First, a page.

I am defending myself, Pro Se, in a Pennsylvania civil lawsuit by a Homeowner's Association. which didn't account for thousands of dollars paid to them.
Accordingly, I initially answered the charges in the suit by demanding that the Plaintiff provide documentation of all charges made to my wife and I in addition to all payments made by us to the H.O.A. No answer was given!
As part of discovery, in my Interrogatories I asked the Plaintiff to produce these records again. That was in July of this year. No answer was given.
Before asking a second time for my Interrogatories to be answered, I need to know the answer to some legal questions. I now realize that I probably should have been requesting the Production of Documents rather than using Interrogatories to get the H.O.A.'s billing and payment records.
My first question is if there is a problem with me using Interrogatories to request these records rather than the Production of Documents?
Secondly, having already requested the records in both my lawsuit answers and in first set of Interrogatories to the Plaintiff, can I now petition an Order to Compel from the Judge to force the H.O.A. Plaintiff to provide complete and accurate records of what they are suing me for? Or do I first have to make any other appeals to the H.O.A./Plaintiff before filing for an Order to Compel?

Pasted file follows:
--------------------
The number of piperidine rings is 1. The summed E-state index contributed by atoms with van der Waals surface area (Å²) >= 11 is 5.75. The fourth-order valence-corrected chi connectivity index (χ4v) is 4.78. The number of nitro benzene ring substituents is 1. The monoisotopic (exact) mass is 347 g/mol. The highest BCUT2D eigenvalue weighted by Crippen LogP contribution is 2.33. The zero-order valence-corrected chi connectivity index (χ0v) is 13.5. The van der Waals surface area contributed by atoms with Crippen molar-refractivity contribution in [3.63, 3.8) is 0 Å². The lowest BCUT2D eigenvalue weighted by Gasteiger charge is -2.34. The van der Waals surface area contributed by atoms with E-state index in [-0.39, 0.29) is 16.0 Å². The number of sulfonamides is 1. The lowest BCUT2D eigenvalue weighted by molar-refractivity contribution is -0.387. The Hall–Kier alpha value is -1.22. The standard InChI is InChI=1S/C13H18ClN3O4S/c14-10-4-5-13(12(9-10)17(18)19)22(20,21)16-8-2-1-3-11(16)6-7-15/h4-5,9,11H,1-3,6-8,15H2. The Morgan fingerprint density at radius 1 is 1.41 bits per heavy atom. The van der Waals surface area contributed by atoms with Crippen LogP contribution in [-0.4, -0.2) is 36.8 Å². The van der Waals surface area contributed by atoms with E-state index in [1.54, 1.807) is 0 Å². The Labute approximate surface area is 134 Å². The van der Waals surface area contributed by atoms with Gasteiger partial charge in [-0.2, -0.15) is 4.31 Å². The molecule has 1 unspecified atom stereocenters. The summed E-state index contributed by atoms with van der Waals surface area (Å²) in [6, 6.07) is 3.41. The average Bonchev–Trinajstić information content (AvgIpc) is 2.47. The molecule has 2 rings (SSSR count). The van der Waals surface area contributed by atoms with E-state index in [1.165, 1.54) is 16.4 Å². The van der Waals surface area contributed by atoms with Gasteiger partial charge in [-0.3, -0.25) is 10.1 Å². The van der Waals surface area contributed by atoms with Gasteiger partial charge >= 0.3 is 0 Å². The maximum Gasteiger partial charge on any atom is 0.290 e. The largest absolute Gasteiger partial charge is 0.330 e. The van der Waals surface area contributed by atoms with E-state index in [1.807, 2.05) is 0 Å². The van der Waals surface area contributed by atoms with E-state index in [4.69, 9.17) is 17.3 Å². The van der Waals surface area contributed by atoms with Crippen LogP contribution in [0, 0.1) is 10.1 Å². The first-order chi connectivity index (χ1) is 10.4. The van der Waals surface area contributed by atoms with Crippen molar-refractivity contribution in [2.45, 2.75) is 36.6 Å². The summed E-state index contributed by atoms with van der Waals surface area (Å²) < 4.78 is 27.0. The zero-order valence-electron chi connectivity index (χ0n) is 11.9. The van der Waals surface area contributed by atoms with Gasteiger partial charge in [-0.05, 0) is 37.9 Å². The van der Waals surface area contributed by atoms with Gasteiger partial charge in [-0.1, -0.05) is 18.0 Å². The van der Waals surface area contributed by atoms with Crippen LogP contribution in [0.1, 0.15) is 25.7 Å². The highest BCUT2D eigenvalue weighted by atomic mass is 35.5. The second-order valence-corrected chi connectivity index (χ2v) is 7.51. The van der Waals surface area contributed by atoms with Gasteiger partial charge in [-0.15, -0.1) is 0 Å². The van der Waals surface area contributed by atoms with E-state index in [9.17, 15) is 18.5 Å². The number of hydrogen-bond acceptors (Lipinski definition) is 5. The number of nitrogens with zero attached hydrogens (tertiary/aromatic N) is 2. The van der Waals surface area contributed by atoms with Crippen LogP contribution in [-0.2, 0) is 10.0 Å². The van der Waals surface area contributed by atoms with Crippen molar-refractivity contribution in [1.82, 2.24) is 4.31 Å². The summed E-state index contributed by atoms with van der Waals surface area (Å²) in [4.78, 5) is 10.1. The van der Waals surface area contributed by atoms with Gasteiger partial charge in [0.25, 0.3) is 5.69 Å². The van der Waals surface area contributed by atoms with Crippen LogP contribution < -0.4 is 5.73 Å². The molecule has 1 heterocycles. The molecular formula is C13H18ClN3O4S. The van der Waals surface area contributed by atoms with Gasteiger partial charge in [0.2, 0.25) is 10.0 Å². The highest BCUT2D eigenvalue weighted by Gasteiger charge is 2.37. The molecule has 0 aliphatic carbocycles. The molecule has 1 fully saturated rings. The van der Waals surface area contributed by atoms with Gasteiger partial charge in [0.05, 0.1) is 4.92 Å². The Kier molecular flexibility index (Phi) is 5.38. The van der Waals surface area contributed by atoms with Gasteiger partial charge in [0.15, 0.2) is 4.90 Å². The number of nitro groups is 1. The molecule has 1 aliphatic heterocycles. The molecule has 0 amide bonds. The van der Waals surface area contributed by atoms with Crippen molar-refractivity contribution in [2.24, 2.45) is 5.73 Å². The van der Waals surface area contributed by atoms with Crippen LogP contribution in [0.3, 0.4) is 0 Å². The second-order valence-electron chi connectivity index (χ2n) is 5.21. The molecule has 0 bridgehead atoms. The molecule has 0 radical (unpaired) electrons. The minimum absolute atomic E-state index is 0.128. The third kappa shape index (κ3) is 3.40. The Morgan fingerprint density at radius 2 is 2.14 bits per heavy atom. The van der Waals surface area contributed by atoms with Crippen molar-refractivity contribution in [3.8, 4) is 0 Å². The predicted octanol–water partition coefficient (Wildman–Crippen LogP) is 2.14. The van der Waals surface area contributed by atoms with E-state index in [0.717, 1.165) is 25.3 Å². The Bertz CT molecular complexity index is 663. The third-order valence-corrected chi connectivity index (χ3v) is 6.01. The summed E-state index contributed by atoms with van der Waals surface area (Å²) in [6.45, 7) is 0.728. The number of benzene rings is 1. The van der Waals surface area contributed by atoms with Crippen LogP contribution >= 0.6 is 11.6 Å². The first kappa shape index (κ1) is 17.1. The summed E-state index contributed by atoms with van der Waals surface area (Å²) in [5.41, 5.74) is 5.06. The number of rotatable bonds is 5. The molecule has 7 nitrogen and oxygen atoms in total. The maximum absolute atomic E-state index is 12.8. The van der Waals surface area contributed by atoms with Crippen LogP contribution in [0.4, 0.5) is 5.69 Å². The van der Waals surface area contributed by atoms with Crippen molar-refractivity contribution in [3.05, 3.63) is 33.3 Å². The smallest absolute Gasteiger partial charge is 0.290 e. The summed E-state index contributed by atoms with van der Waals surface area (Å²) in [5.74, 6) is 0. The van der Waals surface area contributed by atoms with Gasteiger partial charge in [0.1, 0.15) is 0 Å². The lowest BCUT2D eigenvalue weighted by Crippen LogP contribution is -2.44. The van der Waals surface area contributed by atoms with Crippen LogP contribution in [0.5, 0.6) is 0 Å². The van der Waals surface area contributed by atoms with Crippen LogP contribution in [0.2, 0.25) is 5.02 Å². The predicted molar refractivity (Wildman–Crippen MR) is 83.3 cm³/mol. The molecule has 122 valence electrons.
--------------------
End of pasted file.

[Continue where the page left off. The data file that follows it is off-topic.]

Isn't it incumbent on the H.O.A./Plaintiff to provide provable complete and correct records of all monetary charges against my wife and I as well as ALL payments made by us to the H.O.A./Plaintiff?
1 Answer from Attorneys
Thank you for your inquiry. While your question goes well beyond general legal advice as is the purpose of the site, I can provide some answers.
First, an Answer to a Complaint doesn’t obligate the Plaintiff to do or produce anything. Rather, an Answer is either an admission or denial of allegations. New Matter raises legal defenses beyond mere denials, such as the statute of limitations.
Interrogatories are generally intended to seek answers to questions while a Request for Production of Documents seeks what you are looking for, documents. Some parties seek documents in Interrogatories and, to the extent the Interrogatories successfully did so, it is possible to pursue those answers via a Motion to Compel.
I strongly advise that you seek advice from counsel and consider retaining counsel for this matter.
Feel free to call or email me on a free initial basis.
Matthew R. Nahrgang, Esquire
35 Evansburg Road, Ste 400
Collegeville, PA 19426
(610) 489-3041 o
(610) 489-3042 fax